Hogan aide favors economic zones

Roger Campos

CUMBERLAND — Roger Campos, Gov. Larry Hogan’s business ombudsman, said creating economic zones in Western Maryland would be a good step to help boost the economy in the region.

Campos’ remarks were made during a luncheon in the Gira Center at Frostburg State University last week. The event was sponsored by The Greater Cumberland Committee.

Appointed in February 2015 by Hogan, Campos is Maryland’s first business ombudsman. Campos said he reports directly to Hogan and acts as a “goodwill ambassador to businesses and helps to fix problems and challenges for businesses.”

Creating economic zones in Western Maryland that provide tax incentives for businesses has also been the focus of Sen. George Edwards. However, his push to establish economic zones in Western Maryland and other rural counties fell short for the second straight year in the Maryland General Assembly.

Campos, who said his wife is from Cumberland, asked those attending during a Q-and-A session if economic zones had been established. The audience indicated the zones had not been put in place.

“Economic zones provide greater incentives for businesses,” said Campos. “It is a great approach to take back to the governor.”

In addition to his extensive education and lengthy career in business and government, Campos, a Mexican-American, was the founder, president and CEO of the Minority Business Roundtable in Washington, D.C.

Campos provided an update on Hogan’s effort to improve Maryland’s business climate and make the state more business friendly.

“When I started, it was a challenge. We went around the state and heard from small businesses. We heard your voice,” said Campos. “We wanted to make a change. That is the whole premise of the Gov. Hogan’s campaign, changing Maryland for the better.”

Campos said he has handled 70 cases in his first year and resolved 68 of them. 

“I understand what business owners go through. We know small businesses don’t have a voice. My job is to give you a voice to the governor,” said Campos. “The other part is customer service. Last year the governor signed a piece of legislation that was passed by the General Assembly to provide customer service and training to all state employees. That was added to my duties and responsibilities. You will be hearing more about that. It is something that will take a longtime to develop ... changing peoples’ attitudes is something that is difficult. But certainly we will do everything that we can to effect change.”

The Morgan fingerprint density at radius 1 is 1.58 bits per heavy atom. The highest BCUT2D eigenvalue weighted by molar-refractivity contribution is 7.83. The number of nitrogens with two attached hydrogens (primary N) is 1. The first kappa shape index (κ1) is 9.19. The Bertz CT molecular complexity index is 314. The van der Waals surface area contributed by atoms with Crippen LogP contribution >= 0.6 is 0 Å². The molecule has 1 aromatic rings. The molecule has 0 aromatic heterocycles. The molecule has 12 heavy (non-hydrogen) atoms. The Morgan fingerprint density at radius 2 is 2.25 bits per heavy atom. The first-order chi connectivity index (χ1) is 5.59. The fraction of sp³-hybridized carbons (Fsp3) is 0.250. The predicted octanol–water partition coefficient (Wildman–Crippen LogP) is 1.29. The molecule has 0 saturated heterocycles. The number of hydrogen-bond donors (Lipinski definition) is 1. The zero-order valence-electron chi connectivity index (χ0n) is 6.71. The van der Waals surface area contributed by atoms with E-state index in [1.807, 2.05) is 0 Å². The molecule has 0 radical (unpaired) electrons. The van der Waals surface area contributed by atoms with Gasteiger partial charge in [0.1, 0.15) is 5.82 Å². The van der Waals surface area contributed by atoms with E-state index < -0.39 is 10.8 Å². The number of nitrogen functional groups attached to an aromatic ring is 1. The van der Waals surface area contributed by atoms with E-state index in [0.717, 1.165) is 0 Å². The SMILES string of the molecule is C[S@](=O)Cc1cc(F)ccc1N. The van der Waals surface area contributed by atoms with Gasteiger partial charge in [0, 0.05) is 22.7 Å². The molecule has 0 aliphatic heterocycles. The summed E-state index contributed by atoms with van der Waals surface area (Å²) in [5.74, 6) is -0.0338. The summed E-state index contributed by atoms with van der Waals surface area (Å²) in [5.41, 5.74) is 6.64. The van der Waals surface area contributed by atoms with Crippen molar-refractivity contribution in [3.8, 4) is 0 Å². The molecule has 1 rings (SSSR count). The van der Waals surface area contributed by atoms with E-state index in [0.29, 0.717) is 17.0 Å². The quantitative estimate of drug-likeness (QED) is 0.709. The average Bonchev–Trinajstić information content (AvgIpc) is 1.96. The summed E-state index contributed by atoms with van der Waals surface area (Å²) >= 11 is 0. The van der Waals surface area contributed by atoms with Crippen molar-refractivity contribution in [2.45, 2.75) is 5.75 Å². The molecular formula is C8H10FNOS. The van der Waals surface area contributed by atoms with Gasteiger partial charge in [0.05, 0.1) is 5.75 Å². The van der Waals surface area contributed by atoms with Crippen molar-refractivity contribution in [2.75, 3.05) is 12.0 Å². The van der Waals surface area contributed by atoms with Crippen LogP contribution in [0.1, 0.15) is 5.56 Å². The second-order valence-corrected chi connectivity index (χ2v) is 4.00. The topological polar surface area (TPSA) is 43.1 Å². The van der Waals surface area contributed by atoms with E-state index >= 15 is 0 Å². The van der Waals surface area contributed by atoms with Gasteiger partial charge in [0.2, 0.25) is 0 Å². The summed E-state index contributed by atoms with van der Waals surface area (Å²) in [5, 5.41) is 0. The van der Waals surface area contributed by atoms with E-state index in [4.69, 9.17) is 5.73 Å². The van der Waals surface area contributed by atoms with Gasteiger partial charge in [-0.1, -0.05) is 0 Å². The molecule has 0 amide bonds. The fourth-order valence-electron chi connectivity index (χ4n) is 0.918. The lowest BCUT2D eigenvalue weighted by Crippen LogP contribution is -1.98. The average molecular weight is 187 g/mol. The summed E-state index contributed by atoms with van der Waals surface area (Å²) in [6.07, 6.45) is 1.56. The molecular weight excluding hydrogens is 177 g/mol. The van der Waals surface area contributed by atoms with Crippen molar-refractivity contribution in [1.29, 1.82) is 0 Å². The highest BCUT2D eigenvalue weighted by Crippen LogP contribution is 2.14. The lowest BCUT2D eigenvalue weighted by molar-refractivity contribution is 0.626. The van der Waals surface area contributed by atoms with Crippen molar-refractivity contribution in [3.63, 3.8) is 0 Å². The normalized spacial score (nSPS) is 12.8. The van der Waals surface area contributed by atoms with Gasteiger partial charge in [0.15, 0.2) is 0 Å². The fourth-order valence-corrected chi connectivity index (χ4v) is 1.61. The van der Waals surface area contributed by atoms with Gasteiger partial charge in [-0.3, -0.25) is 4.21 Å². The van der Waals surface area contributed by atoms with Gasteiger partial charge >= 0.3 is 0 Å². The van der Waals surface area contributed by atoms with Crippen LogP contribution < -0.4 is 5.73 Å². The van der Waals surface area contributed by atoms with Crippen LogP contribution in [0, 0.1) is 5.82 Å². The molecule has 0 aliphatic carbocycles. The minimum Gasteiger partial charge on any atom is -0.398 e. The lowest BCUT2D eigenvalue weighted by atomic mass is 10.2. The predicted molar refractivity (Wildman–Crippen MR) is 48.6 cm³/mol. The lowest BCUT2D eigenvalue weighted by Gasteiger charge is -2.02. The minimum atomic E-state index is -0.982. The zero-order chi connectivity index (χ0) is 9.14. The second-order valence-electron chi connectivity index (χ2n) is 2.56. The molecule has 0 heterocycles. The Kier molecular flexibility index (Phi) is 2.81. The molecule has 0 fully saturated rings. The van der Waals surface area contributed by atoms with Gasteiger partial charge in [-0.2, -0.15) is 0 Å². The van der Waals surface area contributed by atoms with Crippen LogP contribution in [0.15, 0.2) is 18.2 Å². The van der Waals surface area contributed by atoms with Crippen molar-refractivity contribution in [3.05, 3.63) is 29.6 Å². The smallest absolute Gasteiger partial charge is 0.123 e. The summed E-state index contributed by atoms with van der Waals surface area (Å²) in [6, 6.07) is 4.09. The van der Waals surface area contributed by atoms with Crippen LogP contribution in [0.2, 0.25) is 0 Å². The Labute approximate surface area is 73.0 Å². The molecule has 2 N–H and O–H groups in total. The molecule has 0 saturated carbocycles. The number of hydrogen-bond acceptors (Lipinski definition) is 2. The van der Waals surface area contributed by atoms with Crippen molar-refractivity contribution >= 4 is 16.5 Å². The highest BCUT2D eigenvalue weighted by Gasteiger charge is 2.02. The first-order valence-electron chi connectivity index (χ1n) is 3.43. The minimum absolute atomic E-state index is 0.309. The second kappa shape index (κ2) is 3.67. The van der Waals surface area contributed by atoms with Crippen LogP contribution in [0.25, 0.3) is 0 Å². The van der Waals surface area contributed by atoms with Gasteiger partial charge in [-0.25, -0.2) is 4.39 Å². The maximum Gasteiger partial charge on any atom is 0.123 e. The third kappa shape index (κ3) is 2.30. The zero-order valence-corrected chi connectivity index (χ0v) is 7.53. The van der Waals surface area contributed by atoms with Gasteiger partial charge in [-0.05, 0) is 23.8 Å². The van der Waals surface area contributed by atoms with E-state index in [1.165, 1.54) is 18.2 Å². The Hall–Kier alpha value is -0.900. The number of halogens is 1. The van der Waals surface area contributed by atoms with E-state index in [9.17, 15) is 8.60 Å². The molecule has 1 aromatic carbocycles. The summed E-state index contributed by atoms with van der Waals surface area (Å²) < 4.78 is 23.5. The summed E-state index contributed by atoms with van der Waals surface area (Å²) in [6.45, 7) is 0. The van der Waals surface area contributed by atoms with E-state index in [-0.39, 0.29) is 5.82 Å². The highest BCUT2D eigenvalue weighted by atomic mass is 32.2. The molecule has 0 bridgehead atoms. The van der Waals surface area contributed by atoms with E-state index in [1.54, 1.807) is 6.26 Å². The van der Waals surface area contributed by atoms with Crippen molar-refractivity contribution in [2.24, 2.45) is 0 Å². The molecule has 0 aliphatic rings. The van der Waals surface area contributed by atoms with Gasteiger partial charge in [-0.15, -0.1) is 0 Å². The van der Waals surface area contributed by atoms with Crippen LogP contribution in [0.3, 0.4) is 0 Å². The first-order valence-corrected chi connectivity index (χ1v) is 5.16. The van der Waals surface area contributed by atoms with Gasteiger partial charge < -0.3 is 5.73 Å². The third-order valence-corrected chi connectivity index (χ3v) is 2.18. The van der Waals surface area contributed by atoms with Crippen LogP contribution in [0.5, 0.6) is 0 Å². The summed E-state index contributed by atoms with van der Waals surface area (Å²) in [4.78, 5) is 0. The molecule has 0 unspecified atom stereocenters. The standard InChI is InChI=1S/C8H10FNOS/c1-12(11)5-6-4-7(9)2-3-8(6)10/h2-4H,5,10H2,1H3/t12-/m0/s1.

Campos said the governor wants to make it easier for families and businesses to come, and to stay, in Maryland.

“Our goal is changing Maryland for the better through economic development, jobs, reducing taxes, fiscal responsibility, government reform and improving the quality of life.”

He said the focus includes access to capital, contracts, regulatory and procurement reform, reducing fees, expediting assistance and responsiveness.

“Last summer the governor announced the creation of a Regulatory Reform Commission,” said Campos. “The commission issued its first report on December 2. Part of it was recommendations on implementing good, tough new customer service standards.

“I have drafted the state’s first customer service standards,” said Campos. “They will soon be launched. You will hear more in the coming months.”

He also said a Procurement Modernization Commission was recently launched to reform procurement.

“Procurement is antiquated and not business friendly and we want try to streamline the procurement process,” he said.

A business leader at the luncheon asked about the challenges dealing with environmental and State Highway Administration red tape on projects.

“The environmental and highway, they don’t make the rules clear enough and it takes them eight months to get it resolved and it kills deals,” said the business leader. 

Campos said efforts are underway to make the approval process quicker.

“It is case by case, but I’ve been very successful working in that area expediting permits and processes. Some government officials want to do the right thing. Sometime engineers and others misinterpret rules and regulations,” he said.

Campos said another new program that is not well-known yet is the Small Business Reserve Program.

“It requires 23 agencies to set aside 10 percent of their procurement dollars for small business. Right now the state has exceeded that goal to the tune of 11 to 12 percent. We want to expand the program to all agencies in the state.”

Campos said currently in Maryland big business can compete against small business. “We want to break out contracts specific for small business.”

He said agencies will reserve contracts for under $25,000 for small businesses. “We want to get some multi-million contracts to small businesses.”

Campos said the Small Business Reserve Program will be much easier to apply for compared to the “cumbersome” Maryland Business Enterprise program.

Follow staff writer Greg Larry on Twitter @GregLarryCTN.

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Greg Larry is a reporter at the Cumberland Times-News. To reach him, call 304-639-4951, email glarry@times-news.com and follow him on Twitter @greglarryctn.